Lent: how and why

Why is the 40-day period leading to the commemoration of Jesus’s Passion, Death and Resurrection called ‘Lent’? ‘Lent’ was originally a secular word (from lencten, the Old English word for ‘lengthen’) referring to the lengthening of days in the season of spring. Over the centuries ‘Lent’ became synonymous with the liturgical period as this always fell during the springtime in Europe. Besides, it was an easier word than the official Latin Quadragesima, literally, 40th day before Easter.

That today the period from Ash Wednesday to Holy Thursday (afternoon) actually comprises 44 days is another thing. This mismatch is a result of the post-Vatican II reorganization of the liturgical year and calendar: considering that the rite of ashes had become very popular, even more than many other days of greater solemnity, it was decided to have Lent prefixed by the days from Ash Wednesday to Saturday. Minus those days, the number is 40.

Historically, Quadragesima is the bare minimum period of Lent. In earlier times there was a remote preparation comprising three weeks: the Septuagesima, the Sexagesima, and the Quinquagesima that acted as a bridge between joyful Christmas and sobering Lent. The ashes have now become a reminder that the first Sunday of Lent – the Quadragesima – is round the corner, to begin the commemoration of the 40 days Jesus spent fasting in the wilderness.

That is how fasting has become inseparable from the penitential period. Earlier, fasting was throughout Lent except Sundays, in keeping with the primacy of this day as a joyful feast honouring the Resurrection of Christ. With the reorganization of Lent in 1969 it ceased to be a season of fasting. Presently, only two days – Ash Wednesday and Good Friday – are prescribed as days of fasting. For their part, Lenten Sundays play the role of shaping the week’s liturgical focus and provide the base of all the liturgy building up to Holy Week.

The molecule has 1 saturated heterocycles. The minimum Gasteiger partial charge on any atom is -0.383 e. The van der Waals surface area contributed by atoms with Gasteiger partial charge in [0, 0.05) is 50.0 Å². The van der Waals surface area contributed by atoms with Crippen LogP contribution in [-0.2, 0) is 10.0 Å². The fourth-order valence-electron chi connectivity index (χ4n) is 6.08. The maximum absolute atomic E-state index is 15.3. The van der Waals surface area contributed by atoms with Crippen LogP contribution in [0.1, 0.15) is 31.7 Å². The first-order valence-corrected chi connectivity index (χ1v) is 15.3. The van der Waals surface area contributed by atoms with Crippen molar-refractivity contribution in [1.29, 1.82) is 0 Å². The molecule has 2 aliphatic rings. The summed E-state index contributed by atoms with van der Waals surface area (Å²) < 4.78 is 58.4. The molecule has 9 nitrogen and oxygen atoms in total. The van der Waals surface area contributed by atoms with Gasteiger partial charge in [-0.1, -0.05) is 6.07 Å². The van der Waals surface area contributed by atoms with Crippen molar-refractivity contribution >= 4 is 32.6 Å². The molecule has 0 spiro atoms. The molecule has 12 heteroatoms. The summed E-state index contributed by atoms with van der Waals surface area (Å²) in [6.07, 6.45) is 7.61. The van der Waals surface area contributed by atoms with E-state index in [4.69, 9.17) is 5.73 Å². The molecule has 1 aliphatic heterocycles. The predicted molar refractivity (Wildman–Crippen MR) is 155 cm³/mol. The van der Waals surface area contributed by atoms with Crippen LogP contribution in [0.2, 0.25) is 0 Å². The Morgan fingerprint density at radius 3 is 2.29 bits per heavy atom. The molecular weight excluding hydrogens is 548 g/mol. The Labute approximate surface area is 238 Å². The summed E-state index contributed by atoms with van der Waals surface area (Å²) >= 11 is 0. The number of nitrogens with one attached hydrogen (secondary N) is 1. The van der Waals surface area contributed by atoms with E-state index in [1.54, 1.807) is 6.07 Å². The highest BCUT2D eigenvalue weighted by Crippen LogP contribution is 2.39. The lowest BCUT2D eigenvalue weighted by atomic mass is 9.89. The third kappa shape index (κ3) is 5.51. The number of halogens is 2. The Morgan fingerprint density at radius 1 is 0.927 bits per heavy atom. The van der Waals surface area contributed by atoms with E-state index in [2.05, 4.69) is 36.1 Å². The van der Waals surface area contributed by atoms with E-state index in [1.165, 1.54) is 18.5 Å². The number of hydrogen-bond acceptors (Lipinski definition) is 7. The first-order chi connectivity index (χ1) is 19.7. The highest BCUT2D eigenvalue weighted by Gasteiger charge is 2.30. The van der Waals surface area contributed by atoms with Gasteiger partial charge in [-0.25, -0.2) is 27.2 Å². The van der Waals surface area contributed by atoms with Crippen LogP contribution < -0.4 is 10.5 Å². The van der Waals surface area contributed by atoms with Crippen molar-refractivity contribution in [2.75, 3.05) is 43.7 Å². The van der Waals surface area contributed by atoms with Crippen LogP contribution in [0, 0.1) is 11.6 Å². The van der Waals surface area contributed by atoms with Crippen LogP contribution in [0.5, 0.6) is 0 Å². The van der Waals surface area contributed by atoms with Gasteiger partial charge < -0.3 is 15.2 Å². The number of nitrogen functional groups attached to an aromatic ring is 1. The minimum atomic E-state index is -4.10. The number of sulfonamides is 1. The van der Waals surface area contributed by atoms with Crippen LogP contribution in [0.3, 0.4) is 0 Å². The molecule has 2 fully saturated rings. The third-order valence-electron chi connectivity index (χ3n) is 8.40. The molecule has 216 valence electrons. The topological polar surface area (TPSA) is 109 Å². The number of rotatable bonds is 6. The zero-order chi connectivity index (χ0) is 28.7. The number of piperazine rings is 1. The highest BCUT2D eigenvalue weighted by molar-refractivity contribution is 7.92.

How long or short a period of Lent we have is finally a matter of individual choice; we know best why we abstain or refrain from certain foods; and how beneficial the season is going to be is finally left to me and my God to work out. However, if we are attuned to the liturgical seasons, we will already feel a pull towards Lent much before it actually begins; if fasting is not a matter of mere protocol we will happily go the extra mile. With the freedom we have received, we are, so to say, masters of our destiny.

Knowing the meaning and necessity of the Lenten season can help us guide our own destiny. St John Paul II summarized it well when he said: “Here then is revealed which, by its call to conversion, leads us through prayer, penance and acts of fraternal solidarity to renew or reinvigorate our friendship with Jesus in faith, to free ourselves from the deceptive promises of earthly happiness and once again to savour the harmony of the interior life in authentic love for Christ.”

That’s how and why Lent is considered a spiritual spring: we are renewed in fervour and become a vessel unto honour.